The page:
Computer generated images are everywhere. Naturally, it’s on our computers, video games and phones, but it is also on our televisions, theater screens and walls, as well as in our newspapers. (Newspapers; remember those? They’re still a thing, apparently). The computer has become an essential tool aiding in the design of almost everything.
We can marvel at the amazing technical developments in the field, the newer and better software, the higher frame rates, the sharp resolution of the displays, the raw computing power that goes into their creation. But there is another factor, one that we do not often think about: the role that our own eyes play in perceiving these creations. In the dance of the ever-improving computer image, our own perceptions are a willing partner. As the technological aspects of computer generated imagery have improved, so too has our perception of that imagery become more sophisticated.
Now, I’m just going to back up a minute here and give credit where it’s due. This idea was not mine, but was in fact proposed by author Daniel Abraham on his twitter feed. Abraham, as many of you may know, is half of the writing duo that make up James S. A. Corey, the author of The Expanse, a series of books which began with Leviathan Wakes and continued through the latest title in the series, Nemesis Games, and have been adapted as a science fiction television series on the Syfy Network.
The Expanse television series, in order to bring the books to the screen, has to employ a great deal of computer generated imagery. Abraham, as one of the consultants and producers of the show, has a unique insight into how computer generated imagery supports, enhances and aids in the telling of a science fiction story. His idea was that; “…the creation of art — and its appreciation — involve training people in the act of visual perception. CGI is the example in my lifetime of a medium moving forward so quickly that techniques that look amazing when first viewed become obvious, unrealistic, and shoddy only a few years later. The images haven’t changed in that time, but the visual sophistication of the audience has.”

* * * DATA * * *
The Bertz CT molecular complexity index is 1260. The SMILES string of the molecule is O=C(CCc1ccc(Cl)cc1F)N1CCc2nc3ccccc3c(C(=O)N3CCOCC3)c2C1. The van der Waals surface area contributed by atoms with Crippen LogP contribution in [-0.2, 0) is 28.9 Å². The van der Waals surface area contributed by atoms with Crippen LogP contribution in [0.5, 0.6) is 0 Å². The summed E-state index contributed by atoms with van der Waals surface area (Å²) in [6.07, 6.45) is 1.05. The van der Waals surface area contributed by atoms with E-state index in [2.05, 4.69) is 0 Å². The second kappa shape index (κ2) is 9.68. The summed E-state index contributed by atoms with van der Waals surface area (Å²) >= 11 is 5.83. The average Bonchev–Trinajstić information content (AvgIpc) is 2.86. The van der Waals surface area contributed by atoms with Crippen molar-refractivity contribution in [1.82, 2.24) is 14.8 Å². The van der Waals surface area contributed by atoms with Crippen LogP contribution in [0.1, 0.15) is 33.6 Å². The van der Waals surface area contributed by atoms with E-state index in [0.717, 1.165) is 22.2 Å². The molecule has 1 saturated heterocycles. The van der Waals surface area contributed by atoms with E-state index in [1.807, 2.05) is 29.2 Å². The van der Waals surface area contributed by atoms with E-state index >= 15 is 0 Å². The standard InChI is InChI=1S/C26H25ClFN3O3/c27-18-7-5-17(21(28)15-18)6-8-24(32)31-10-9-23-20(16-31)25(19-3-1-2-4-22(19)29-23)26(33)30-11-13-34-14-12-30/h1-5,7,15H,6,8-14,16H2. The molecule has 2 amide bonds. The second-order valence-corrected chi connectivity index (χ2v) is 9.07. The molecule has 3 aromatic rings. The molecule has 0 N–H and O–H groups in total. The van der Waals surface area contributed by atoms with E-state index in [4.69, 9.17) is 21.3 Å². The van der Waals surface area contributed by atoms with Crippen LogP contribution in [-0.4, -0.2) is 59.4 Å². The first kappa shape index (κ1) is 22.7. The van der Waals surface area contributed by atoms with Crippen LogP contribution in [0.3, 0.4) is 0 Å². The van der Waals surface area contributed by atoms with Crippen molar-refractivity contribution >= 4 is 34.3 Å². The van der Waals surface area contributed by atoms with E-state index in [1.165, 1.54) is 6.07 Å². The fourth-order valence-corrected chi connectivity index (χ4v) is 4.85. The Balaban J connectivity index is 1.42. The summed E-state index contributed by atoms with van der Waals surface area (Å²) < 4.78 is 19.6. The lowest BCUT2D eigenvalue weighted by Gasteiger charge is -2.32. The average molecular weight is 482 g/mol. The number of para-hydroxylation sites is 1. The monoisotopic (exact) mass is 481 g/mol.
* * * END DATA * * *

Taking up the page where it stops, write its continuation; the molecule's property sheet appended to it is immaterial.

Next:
So, what I’m saying is that I have swiped his idea and I’m going to talk a little bit about it here. I warned him I was going to do this, so if he has a problem with it he knows where to find me.
Let’s lay some groundwork and look at the history of computer animation. According to those in the know, in order to do that in an article for the Internet I should separate topics by having sub-headings. This is a good opportunity for one of those, so let’s make a separate section and we’ll give it a sub-heading, something like…
The History of Computer Animation.
So, when did computer animation begin? When was the first computer animation made? Was it the “Genesis Sequence” from Star Trek 2? Was it Tron? The Last Starfighter? When did computer animation begin? The answer may surprise you.
I know what some of you are probably thinking. How could the first CGI have been made in 1968? There weren’t even computers back then!
Well, no, I`m sure most people reading this know that there were computers back in 1968, but most people were not aware of the early experiments in computer aided animation, which included Hummingbird, a 10 minute computer animated film by Charles Csuri and James Shaffer.
In the same year, a group of Russian scientists led by N. Konstantinov created a very short film called Kitty. The Russian team created a computer model of a moving cat. They, then printed hundreds of frames from the computer to be later converted to film.
Three years later, computer graphics were already becoming more sophisticated. Metadata was made in 1971. Drawn on a data tablet, this film used the world’s first key frame animation software. In just three years, the difference is clear: Metadata features objects moving in three dimensional space, although only in order to form different still images. The technological potential is there, nascent, but watching the film I get the impression that the programmers themselves do not see it.
Realizing that potential would come a year later with a film of a three-dimensional rendering of a hand. This is believed to be the first true computer-generated 3D animation. It was created in 1972 by Ed Catmull, a true pioneer of 3D technology, who was a computer scientist at the University of Utah. Catmull pioneered the technique of plotting points and polygons. Here is where we first catch a glimpse of computer animation as we are familiar with it today
And if the name Ed Catmull sounds familiar, it’s because a few years later he was one of the founders of Pixar.
The early work in computer animation was crude and any who saw the results would be forgiven for not seeing its potential as a new art form. Even the computer programmers themselves may not have fully realized the potential of the technology they were creating.
But someone did and it would not be long before Hollywood came calling.
Next week: Robot cowboys, spaceship viewscreens and the creation of entire worlds.